The combined outcome was an explosion in trading and market-sensitive revenues, which grew by more than 15 per cent a year for two decades, and today are approximately 20 per cent of gross revenues. Although the process is not quite complete, the banks are also well on their way to dominating the domestic mutual fund business.
The impact of this consolidation on the Canadian competitive landscape has been dramatic - and not entirely positive.
So, going forward, what should investors expect? In the medium term, a slowdown in earnings growth to a far more "normal" rate of high single-digits.
The most important factor impacting incremental returns will almost certainly be the performance of banks' foreign subsidiaries.
It is not at all clear that investors appreciate the challenges that the shift in emphasis from domestic to foreign expansion will bring.
Foreign operations are, with rare exceptions, significantly less profitable than the domestic operations. Moreover, with each additional foreign acquisition, investors become less exposed to highly profitable domestic franchises.
Investors often ask why the Canadian banks' foreign platforms have not performed as well as their domestic operations. There is one big reason. In Canada, the banks are able to use their huge scale and distribution advantages to dominate the market. Outside Canada, this key success factor is almost always absent. In many instances, Canadian banks do not even hold top 10 market positions in the foreign markets in which they operate. And in markets where they are marginal competitors, performance has suffered.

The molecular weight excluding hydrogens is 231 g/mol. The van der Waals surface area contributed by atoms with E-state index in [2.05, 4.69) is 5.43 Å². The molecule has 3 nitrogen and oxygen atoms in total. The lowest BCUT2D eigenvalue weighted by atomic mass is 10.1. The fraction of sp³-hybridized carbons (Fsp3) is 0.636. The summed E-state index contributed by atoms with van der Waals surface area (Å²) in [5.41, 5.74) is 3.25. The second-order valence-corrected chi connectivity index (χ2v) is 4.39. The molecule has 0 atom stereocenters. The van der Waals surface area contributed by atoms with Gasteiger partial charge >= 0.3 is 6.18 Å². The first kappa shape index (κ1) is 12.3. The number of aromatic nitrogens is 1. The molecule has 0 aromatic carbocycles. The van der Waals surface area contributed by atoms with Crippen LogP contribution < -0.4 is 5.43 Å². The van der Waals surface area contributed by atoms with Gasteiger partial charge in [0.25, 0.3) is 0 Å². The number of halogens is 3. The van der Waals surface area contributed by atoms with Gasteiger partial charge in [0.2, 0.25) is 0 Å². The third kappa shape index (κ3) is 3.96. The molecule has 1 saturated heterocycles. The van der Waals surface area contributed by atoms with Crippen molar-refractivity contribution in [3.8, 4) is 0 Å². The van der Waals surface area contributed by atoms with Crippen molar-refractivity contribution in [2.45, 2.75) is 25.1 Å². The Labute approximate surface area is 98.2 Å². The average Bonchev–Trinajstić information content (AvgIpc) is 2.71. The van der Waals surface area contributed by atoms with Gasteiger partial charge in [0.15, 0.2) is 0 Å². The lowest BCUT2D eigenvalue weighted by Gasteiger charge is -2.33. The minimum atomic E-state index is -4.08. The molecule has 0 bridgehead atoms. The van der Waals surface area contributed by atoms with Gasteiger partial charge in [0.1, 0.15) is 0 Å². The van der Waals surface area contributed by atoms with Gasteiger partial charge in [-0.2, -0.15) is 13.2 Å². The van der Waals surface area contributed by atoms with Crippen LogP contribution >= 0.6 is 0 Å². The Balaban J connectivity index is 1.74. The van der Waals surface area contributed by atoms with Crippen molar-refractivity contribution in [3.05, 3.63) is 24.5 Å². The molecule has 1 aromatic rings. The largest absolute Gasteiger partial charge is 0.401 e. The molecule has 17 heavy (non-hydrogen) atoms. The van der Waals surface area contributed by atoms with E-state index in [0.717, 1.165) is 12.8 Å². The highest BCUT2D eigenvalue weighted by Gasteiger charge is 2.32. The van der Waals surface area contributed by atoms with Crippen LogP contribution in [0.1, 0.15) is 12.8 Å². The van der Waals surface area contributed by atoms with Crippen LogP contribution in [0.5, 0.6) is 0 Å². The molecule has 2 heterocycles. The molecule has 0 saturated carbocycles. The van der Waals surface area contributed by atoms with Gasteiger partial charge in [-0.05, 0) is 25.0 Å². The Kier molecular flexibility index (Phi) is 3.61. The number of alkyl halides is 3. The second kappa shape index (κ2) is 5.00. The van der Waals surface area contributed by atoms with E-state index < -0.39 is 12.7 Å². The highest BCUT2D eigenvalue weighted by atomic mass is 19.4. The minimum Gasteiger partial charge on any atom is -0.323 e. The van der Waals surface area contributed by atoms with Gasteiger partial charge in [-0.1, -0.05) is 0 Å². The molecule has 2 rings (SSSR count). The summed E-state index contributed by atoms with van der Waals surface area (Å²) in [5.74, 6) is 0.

Without question, the need to achieve scale outside Canada in a bank's chosen market is an important strategic challenge, and explains why the banks will continue to make acquisitions. It also explains the widely divergent strategies of TD and RBC in U.S. commercial banking.
The former has adopted a "go big or stay home" strategy, and has spent $17-billion in its successful quest to become a top 10 bank in the U.S. However, this pursuit of longer-term scale has come at a (hopefully short-term) cost - namely, lower returns on capital, earnings-per-share dilution and lower capital ratios. RBC, on the other hand, appears to have concluded (for now) that the costs and risks outweigh the potential future growth, and has instead preferred to build upon its other non-Canadian operations.
Foreign expansion also introduces meaningful regulatory risk that is new to Canadian bank investors. While the Canadian banks distinguished themselves during the recent crisis, most foreign banks did not, and are suffering an intense political backlash as a result. Regulatory risk is particularly acute in the U.S.
Canada is not immune to this trend. New international rules, known as Basel III, will significantly increase minimum regulatory capital requirements, which will reduce future returns on equity. More equity will also likely be required to finance future deals, increasing the costs of expansion. And, in the near term, investors should expect the Canadian banks to be conservative with respect to buybacks and dividends.
The Canadian banks are excellent companies that will continue to do well. They are well managed, and, as the most recent crisis highlighted, have a very resilient business model. But they will not have the same favourable tailwinds in the next five to 10 years that they had in the previous 20. The golden era has ended, and it will be remembered fondly.